Aedes mosquitoes continue to transmit viruses such as dengue, Zika and yellow fever, with much of the world?s population at risk. This is particularly true in Brazil, where dengue epidemics are continuous, where the Zika epidemic hit hardest, and where urban yellow fever continually threatens to re-emerge. In order to establish new vector control strategies, Brazil has pioneered the testing and approval of a new strategy called Release of Insects with Dominant Lethality (RIDL), based on the intellectual property of Oxitec, LLC. RIDL relies on the mass release of male Ae. aegypti mosquitoes; mating with wild females results in progeny that die as late larvae or pupae. While field trials have demonstrated successful population suppression, obstacles to the widespread use of the technology include difficulty in monitoring, competitiveness of released males, cost of antibiotic used to suppress the lethal phenotype at factory scale, and rapid recovery of the mosquito population once releases cease. Modeling suggests that the release of pathogen-resistant mosquitoes following a population suppression campaign can result in the establishment of the resistance phenotype, a so called ?reduce and replace? approach that could more permanently block transmission. To develop a reduce and replace system for the control of dengue/Zika transmission, a transgenic conditional sterility system in Ae. aegypti will be established (Aim 1). Unlike current approaches where factory-scale rearing of released males must occur in the presence of tetracycline, such an approach necessitates antibiotic use only in the egg production colony, substantially reducing costs. Early embryonic lethality will in turn simplify monitoring approaches. This project will also develop a death-upon-infection strain of Ae. aegypti that will provide broad resistance across all mosquito-borne flaviviruses (Aim 2). This innovative approach takes advantage of progress already made in navigating transgenic Ae. aegypti through the regulatory process in Brazil, and the products to be developed are anticipated to directly enter the risk assessment process for field-based testing at the conclusion of this work.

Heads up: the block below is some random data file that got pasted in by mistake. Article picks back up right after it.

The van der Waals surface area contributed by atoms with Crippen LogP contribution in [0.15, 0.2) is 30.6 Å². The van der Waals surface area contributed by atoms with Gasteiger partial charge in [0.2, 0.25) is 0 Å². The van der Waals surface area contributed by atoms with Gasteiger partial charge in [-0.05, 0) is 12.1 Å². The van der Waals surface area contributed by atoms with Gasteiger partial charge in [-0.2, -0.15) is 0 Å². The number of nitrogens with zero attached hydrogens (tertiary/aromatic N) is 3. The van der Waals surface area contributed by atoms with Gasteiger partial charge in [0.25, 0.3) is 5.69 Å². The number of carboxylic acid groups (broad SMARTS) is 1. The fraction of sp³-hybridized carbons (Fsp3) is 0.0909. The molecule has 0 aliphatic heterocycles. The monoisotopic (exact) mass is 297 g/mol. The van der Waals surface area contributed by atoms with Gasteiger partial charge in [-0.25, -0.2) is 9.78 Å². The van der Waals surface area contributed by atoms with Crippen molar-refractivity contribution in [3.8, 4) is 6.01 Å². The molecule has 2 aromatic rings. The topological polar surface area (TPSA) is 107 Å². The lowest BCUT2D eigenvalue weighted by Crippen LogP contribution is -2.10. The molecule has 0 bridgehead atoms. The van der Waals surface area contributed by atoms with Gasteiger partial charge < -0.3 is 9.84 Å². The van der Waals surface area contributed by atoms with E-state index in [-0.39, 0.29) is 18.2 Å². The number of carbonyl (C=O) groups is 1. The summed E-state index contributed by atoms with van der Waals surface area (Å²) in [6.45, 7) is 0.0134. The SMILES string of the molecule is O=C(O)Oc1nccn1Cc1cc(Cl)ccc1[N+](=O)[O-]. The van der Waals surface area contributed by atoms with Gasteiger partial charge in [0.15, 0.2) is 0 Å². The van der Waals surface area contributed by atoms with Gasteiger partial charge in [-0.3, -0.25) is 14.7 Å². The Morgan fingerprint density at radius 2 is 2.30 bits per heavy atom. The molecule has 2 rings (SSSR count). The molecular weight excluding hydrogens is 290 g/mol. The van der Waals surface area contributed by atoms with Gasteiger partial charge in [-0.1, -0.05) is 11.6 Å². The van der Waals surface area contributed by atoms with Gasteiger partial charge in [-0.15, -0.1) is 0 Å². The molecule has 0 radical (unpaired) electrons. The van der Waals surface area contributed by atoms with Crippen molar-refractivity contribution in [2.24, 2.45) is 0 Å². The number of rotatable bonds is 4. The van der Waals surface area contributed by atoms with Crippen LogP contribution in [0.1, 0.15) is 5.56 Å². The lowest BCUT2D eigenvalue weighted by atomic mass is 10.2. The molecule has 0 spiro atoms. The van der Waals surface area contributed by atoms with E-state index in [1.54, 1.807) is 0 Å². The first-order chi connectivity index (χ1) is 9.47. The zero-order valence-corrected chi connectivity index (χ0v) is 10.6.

Aedes aegypti is the main vector of dengue, yellow fever and Zika viruses in both Brazil and the U.S., with recent outbreaks of local transmission in Texas and Florida. The release of sterile mosquitoes can potentially suppress vector populations, but current approaches are not ideal. Our proposal seeks to develop an improved conditional sterility system in the dengue mosquito for use in public health vector control programs, in both Brazil and the U.S.